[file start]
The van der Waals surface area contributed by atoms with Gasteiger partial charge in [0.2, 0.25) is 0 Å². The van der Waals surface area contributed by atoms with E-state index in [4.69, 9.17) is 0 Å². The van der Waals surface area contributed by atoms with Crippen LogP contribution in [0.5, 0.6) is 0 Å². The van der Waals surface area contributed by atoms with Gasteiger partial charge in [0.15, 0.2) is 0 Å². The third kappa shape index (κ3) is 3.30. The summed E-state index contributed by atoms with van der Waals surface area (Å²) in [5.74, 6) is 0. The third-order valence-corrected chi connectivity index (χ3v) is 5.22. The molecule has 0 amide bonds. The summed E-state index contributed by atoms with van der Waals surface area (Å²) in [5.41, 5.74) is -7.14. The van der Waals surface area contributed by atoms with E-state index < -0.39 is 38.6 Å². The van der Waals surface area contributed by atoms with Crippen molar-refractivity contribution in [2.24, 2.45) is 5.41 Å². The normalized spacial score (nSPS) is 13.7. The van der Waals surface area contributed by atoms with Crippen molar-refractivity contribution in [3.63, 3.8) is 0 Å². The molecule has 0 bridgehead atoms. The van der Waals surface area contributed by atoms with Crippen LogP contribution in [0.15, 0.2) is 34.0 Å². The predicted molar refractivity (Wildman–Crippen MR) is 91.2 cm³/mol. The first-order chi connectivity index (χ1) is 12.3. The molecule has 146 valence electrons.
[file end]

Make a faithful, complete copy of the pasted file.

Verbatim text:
The van der Waals surface area contributed by atoms with Gasteiger partial charge in [0.2, 0.25) is 0 Å². The van der Waals surface area contributed by atoms with E-state index in [4.69, 9.17) is 0 Å². The van der Waals surface area contributed by atoms with Crippen LogP contribution in [0.5, 0.6) is 0 Å². The van der Waals surface area contributed by atoms with Gasteiger partial charge in [0.15, 0.2) is 0 Å². The third kappa shape index (κ3) is 3.30. The summed E-state index contributed by atoms with van der Waals surface area (Å²) in [5.74, 6) is 0. The third-order valence-corrected chi connectivity index (χ3v) is 5.22. The molecule has 0 amide bonds. The summed E-state index contributed by atoms with van der Waals surface area (Å²) in [5.41, 5.74) is -7.14. The van der Waals surface area contributed by atoms with E-state index < -0.39 is 38.6 Å². The van der Waals surface area contributed by atoms with Crippen molar-refractivity contribution in [2.24, 2.45) is 5.41 Å². The normalized spacial score (nSPS) is 13.7. The van der Waals surface area contributed by atoms with Crippen molar-refractivity contribution in [3.63, 3.8) is 0 Å². The molecule has 0 bridgehead atoms. The van der Waals surface area contributed by atoms with Crippen LogP contribution in [0.15, 0.2) is 34.0 Å². The predicted molar refractivity (Wildman–Crippen MR) is 91.2 cm³/mol. The first-order chi connectivity index (χ1) is 12.3. The molecule has 146 valence electrons.